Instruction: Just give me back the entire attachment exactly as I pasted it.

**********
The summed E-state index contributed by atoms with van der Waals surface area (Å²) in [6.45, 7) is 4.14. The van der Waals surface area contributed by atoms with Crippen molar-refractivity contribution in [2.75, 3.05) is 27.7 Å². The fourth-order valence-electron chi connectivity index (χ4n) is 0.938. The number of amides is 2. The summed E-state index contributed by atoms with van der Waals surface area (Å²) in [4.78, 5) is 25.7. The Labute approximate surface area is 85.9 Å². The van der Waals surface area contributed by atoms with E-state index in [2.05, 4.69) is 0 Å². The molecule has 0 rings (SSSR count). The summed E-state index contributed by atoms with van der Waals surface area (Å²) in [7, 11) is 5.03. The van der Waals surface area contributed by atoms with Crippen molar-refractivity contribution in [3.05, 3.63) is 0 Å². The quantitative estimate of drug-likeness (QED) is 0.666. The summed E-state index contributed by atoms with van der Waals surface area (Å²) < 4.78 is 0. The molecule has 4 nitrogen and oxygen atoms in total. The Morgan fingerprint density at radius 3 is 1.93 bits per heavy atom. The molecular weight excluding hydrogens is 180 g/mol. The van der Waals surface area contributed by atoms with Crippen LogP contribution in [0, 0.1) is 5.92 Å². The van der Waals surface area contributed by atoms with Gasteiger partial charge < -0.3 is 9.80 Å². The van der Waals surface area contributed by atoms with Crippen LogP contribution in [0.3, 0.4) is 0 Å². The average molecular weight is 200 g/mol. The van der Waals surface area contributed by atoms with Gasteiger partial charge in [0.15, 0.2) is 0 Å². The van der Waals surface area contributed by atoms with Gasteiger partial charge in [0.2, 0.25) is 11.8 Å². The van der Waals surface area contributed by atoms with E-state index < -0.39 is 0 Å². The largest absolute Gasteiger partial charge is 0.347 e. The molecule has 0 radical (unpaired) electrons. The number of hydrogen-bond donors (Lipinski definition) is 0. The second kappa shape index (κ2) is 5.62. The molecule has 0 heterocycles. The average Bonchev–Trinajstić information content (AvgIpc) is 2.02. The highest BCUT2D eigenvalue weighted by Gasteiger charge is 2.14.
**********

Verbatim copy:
The summed E-state index contributed by atoms with van der Waals surface area (Å²) in [6.45, 7) is 4.14. The van der Waals surface area contributed by atoms with Crippen molar-refractivity contribution in [2.75, 3.05) is 27.7 Å². The fourth-order valence-electron chi connectivity index (χ4n) is 0.938. The number of amides is 2. The summed E-state index contributed by atoms with van der Waals surface area (Å²) in [4.78, 5) is 25.7. The Labute approximate surface area is 85.9 Å². The van der Waals surface area contributed by atoms with E-state index in [2.05, 4.69) is 0 Å². The molecule has 0 rings (SSSR count). The summed E-state index contributed by atoms with van der Waals surface area (Å²) in [7, 11) is 5.03. The van der Waals surface area contributed by atoms with Crippen molar-refractivity contribution in [3.05, 3.63) is 0 Å². The quantitative estimate of drug-likeness (QED) is 0.666. The summed E-state index contributed by atoms with van der Waals surface area (Å²) < 4.78 is 0. The molecule has 4 nitrogen and oxygen atoms in total. The Morgan fingerprint density at radius 3 is 1.93 bits per heavy atom. The molecular weight excluding hydrogens is 180 g/mol. The van der Waals surface area contributed by atoms with Crippen LogP contribution in [0, 0.1) is 5.92 Å². The van der Waals surface area contributed by atoms with Gasteiger partial charge < -0.3 is 9.80 Å². The van der Waals surface area contributed by atoms with Crippen LogP contribution in [0.3, 0.4) is 0 Å². The average molecular weight is 200 g/mol. The van der Waals surface area contributed by atoms with Gasteiger partial charge in [0.15, 0.2) is 0 Å². The van der Waals surface area contributed by atoms with Gasteiger partial charge in [0.2, 0.25) is 11.8 Å². The van der Waals surface area contributed by atoms with E-state index < -0.39 is 0 Å². The largest absolute Gasteiger partial charge is 0.347 e. The molecule has 0 radical (unpaired) electrons. The number of hydrogen-bond donors (Lipinski definition) is 0. The second kappa shape index (κ2) is 5.62. The molecule has 0 heterocycles. The average Bonchev–Trinajstić information content (AvgIpc) is 2.02. The highest BCUT2D eigenvalue weighted by Gasteiger charge is 2.14.